- NAME: Laura Bush
- OCCUPATION: Educator, Philanthropist, U.S. First Lady
- BIRTH DATE: November 04, 1946 (Age: 66)
- EDUCATION: Southern Methodist University, University of Texas, Robert E. Lee High School
- PLACE OF BIRTH: Midland, Texas
- Maiden Name: Laura Lane Welch
- Full Name: Laura Lane Welch Bush
- AKA: Laura Welch Bush
- AKA: Laura Bush
- AKA: Laura Welch
- ZODIAC SIGN: Scorpio
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Laura Bush is the wife of 43rd U.S. President George W. Bush. She served as first lady from 2001 to 2009.
Laura Bush - Mini Bio (3:44)
Barbara Bush - Full Biography (44:48)
Growing up in the small community of Midland, Texas, Laura Bush fell in love with books at an early age. Literacy, gender equality, and education were her chief causes as First Lady.
A short biography of George W. Bush who started out as governor of Texas in 1994 and then became president in 2000. From his handling of 9/11 to the Iraq War, Bush is considered one of the most polarizing presidents of the modern era.
Barbara Bush is the first woman since Abigail Adams to be wife to one U.S. President and mother to another. As First Lady, she led a long crusade against illiteracy.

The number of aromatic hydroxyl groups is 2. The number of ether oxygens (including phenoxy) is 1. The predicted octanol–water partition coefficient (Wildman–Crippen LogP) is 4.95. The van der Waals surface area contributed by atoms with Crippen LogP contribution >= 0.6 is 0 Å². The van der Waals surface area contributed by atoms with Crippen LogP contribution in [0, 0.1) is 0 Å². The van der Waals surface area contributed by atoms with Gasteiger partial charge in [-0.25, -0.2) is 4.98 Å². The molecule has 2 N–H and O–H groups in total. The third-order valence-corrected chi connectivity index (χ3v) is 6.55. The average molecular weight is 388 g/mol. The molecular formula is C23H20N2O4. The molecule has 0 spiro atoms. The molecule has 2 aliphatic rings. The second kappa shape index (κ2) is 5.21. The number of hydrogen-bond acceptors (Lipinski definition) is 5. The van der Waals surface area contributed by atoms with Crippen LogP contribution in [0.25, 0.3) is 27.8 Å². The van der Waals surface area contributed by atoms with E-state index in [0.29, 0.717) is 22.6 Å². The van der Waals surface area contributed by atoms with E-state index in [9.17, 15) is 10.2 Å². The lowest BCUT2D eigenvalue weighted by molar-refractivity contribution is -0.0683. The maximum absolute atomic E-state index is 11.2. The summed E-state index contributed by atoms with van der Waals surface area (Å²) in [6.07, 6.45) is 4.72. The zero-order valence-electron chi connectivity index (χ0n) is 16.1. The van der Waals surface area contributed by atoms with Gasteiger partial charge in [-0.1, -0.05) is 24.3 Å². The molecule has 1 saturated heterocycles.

A World War II veteran, George H.W. Bush served as Vice President for two terms before being elected President of the United States in 1988.
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This time, he won, and Laura Bush was thrust into the public arena of being the state's first lady. Still a reluctant speaker, Laura developed more confidence and began to take advantage of her elevated position to support causes and projects important to her. She successfully lobbied for the state funding of early reading, literacy and early childhood development programs. She also supported breast cancer awareness, and raised nearly $1 million for public libraries.
In early 2000,
George W. Bush began his campaign for the U.S. presidency. Laura Bush enthusiastically supported her husband, appearing at rallies and avoiding controversy during the campaign. She made her first major national speech at the 2000 Republican National Convention in Philadelphia. Bush went on to win the closest presidential race in American history against his Democratic opponent, Al Gore.
Although Laura planned to keep a low profile as first lady, national events made that nearly impossible. The September 11, 2001 terrorist attacks riveted attention on the Bush Administration, and Laura joined her husband in comforting the nation. In the aftermath of the attacks, she addressed parents' anxiety and fear over how the event affected their children. She frequently spoke about ways parents could comfort their families traumatized by the event.
During her first term as first lady, Laura Bush continued to lend support to education, childhood development and teacher training. In January 2002, she testified before the Senate Committee on Education, calling for higher teachers' salaries and better training for Head Start programs. She created a national initiative called "Ready to Read * Ready to Learn" to promote reading at an early age. Additionally, she lobbied to continue work on saving America's national treasures, and supported the "Preserve America" campaign.